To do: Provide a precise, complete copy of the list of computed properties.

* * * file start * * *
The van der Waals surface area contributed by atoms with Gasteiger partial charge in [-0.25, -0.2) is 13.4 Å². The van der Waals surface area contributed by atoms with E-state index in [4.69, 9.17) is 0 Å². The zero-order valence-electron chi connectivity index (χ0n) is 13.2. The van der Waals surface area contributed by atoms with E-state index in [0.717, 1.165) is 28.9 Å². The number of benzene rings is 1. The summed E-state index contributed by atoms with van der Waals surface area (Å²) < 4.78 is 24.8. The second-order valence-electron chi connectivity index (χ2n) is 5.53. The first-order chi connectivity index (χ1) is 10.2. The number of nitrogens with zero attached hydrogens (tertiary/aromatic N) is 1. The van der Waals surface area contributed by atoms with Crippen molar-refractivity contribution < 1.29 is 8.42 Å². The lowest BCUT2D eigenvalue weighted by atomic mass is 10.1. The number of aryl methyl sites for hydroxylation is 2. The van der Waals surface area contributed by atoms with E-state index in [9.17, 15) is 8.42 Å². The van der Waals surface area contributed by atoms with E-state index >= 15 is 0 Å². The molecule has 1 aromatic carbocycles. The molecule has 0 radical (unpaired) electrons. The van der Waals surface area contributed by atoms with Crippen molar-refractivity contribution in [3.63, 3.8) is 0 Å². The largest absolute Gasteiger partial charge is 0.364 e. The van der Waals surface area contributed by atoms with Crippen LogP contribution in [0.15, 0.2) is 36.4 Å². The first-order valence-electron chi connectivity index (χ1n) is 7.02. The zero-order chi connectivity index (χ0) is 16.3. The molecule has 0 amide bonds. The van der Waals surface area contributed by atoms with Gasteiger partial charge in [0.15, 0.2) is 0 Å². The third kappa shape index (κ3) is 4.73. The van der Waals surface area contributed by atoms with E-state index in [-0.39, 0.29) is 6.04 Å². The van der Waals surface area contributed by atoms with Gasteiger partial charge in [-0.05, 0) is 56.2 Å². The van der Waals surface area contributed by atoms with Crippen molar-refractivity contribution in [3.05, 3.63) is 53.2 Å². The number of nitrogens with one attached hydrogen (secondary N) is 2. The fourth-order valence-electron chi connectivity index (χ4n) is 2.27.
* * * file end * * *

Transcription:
The van der Waals surface area contributed by atoms with Gasteiger partial charge in [-0.25, -0.2) is 13.4 Å². The van der Waals surface area contributed by atoms with E-state index in [4.69, 9.17) is 0 Å². The zero-order valence-electron chi connectivity index (χ0n) is 13.2. The van der Waals surface area contributed by atoms with E-state index in [0.717, 1.165) is 28.9 Å². The number of benzene rings is 1. The summed E-state index contributed by atoms with van der Waals surface area (Å²) < 4.78 is 24.8. The second-order valence-electron chi connectivity index (χ2n) is 5.53. The first-order chi connectivity index (χ1) is 10.2. The number of nitrogens with zero attached hydrogens (tertiary/aromatic N) is 1. The van der Waals surface area contributed by atoms with Crippen molar-refractivity contribution < 1.29 is 8.42 Å². The lowest BCUT2D eigenvalue weighted by atomic mass is 10.1. The number of aryl methyl sites for hydroxylation is 2. The van der Waals surface area contributed by atoms with E-state index in [9.17, 15) is 8.42 Å². The van der Waals surface area contributed by atoms with E-state index >= 15 is 0 Å². The molecule has 1 aromatic carbocycles. The molecule has 0 radical (unpaired) electrons. The van der Waals surface area contributed by atoms with Crippen molar-refractivity contribution in [3.63, 3.8) is 0 Å². The largest absolute Gasteiger partial charge is 0.364 e. The van der Waals surface area contributed by atoms with Crippen LogP contribution in [0.15, 0.2) is 36.4 Å². The first-order valence-electron chi connectivity index (χ1n) is 7.02. The zero-order chi connectivity index (χ0) is 16.3. The molecule has 0 amide bonds. The van der Waals surface area contributed by atoms with Gasteiger partial charge in [0.15, 0.2) is 0 Å². The third kappa shape index (κ3) is 4.73. The van der Waals surface area contributed by atoms with E-state index in [-0.39, 0.29) is 6.04 Å². The van der Waals surface area contributed by atoms with Gasteiger partial charge in [-0.05, 0) is 56.2 Å². The van der Waals surface area contributed by atoms with Crippen molar-refractivity contribution in [3.05, 3.63) is 53.2 Å². The number of nitrogens with one attached hydrogen (secondary N) is 2. The fourth-order valence-electron chi connectivity index (χ4n) is 2.27.